Telecommunications in Sudan at the Mercy of the US Dollar

In December 2020, people in Sudan found themselves paying more for the same old Internet data bundles, without necessarily finding any improvement in quality or expansion in services. On the contrary, it only became more difficult to study or work remotely during the national lockdown. Amid a number of financial and economic setbacks, last of which being the devaluation of the Sudanese pound against the US dollar, Sudanese authorities were no longer capable of meeting the surge in demand for Internet and telecommunication services.

By early 2021, 323,000 new subscribers joined the Internet in Sudan, marking a 2.4% increase compared to 2020, and a prevalence rate of nearly 30.9%. However, this did not seem like a strong incentive to improve Internet services, and students learning remotely suffered as a result. What’s worse, the Sudanese government shut down the Internet in June during national exams, under the pretext of “preventing cheating.”

“Students in Sudan are being seriously challenged, as they suffer from slow and interrupted Internet connection and continuous power cuts. Teachers and students alike are also struggling with using electronic applications,” said Riham Hussein, remote student at the Faculty of Mathematics in Khartoum University.

Mahmoud El-Hajj, father of university students, found it difficult to secure remote learning requirements for his children, whereby he had to purchase a smartphone for each of his sons as well as a computer “under dire economic circumstances,” adding that the price increase on Internet fees in exchange of “poor services” has only made things worse.

A Crumbling Internet Infrastructure

Tarek Hassan, an Engineer at MTN Sudan told SMEX that the mediocre Internet services in Sudan are partly due to the “poor quality of the current low-cost fiber optics network that links Sudan to the Internet.”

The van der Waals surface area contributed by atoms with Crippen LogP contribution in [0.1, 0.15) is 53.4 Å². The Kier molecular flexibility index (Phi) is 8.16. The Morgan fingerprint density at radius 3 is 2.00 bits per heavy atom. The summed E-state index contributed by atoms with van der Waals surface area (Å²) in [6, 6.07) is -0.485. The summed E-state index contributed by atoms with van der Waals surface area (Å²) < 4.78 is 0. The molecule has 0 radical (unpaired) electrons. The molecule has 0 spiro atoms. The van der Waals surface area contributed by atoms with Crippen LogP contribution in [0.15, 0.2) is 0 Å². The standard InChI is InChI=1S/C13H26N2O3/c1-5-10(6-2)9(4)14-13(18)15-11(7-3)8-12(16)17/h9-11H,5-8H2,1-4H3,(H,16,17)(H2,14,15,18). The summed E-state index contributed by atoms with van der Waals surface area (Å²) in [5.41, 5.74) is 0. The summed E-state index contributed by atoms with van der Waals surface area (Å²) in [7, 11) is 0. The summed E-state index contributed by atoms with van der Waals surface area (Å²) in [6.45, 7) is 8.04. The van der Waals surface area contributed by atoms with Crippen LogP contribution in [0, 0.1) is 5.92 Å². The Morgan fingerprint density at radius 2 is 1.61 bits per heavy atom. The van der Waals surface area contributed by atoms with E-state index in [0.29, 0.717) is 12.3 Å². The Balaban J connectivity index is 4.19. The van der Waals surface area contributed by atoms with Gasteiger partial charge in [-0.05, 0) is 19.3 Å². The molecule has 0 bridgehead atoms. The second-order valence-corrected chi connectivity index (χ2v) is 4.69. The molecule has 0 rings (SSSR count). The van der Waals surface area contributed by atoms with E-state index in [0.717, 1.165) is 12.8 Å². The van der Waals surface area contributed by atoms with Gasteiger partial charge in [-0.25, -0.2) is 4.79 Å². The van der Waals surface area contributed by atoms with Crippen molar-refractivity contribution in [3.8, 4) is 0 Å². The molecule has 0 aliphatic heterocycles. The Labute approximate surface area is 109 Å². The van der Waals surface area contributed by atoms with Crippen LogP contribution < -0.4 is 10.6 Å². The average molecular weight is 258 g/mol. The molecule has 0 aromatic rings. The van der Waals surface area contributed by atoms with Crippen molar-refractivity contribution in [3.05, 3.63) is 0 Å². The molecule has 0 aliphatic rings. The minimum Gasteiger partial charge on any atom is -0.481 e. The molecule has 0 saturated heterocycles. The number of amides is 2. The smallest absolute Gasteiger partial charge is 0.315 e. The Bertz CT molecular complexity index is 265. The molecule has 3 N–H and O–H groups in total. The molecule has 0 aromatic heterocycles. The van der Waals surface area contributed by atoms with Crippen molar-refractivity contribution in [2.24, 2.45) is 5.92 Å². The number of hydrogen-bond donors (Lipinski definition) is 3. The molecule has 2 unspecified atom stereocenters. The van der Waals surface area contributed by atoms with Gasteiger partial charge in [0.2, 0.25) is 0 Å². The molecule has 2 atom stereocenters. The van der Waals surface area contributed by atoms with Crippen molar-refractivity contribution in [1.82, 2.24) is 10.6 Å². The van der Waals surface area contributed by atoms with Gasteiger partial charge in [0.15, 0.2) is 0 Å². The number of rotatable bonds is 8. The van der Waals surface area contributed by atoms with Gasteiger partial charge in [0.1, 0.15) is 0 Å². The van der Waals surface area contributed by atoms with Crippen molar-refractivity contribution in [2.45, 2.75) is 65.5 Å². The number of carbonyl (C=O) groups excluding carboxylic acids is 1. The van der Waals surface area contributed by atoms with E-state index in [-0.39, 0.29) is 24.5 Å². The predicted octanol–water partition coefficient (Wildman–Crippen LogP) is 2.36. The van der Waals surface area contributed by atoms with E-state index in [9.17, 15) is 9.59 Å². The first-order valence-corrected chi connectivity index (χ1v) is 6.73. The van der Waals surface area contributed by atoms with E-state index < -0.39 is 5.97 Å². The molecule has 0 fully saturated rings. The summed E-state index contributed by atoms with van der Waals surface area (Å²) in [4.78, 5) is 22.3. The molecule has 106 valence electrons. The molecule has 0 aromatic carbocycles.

“Internet connection reaches Sudan via cables from Egypt through the Red Sea,” he explains, adding that, upon reaching Sudan, the single-mode optical fiber technology is distributed according to the instructions of the Telecommunications and Post Regulatory Authority, based on each telecom company’s frequency and under broadcasting regulation laws. “Each telecommunications company has a number of Mobile Switching Centers (MSCs), whereas MTN only has three, an unrealistic number for a country as large as Sudan,” he notes.

As for the interruption in Internet services due to power cuts, Hassan notes that fiber optic cables are linked to towers that cover specific areas using electromagnetic waves. Known as Base Transceiver Stations (BTS), these towers are fuelled by the state’s electricity power network as well as gas or diesel oil generators. As such, should the state network experience any power cuts, and if generators are unable to compensate for the entire duration of the blackout, Internet services become severely compromised.

Sudan also suffers from low Internet speed and limited capacity due to “[T]he weak telecommunications infrastructure and the inability to purchase spare parts from abroad, given the Sudanese pound’s deteriorating value against the US Dollar and the economic sanctions against Sudan.”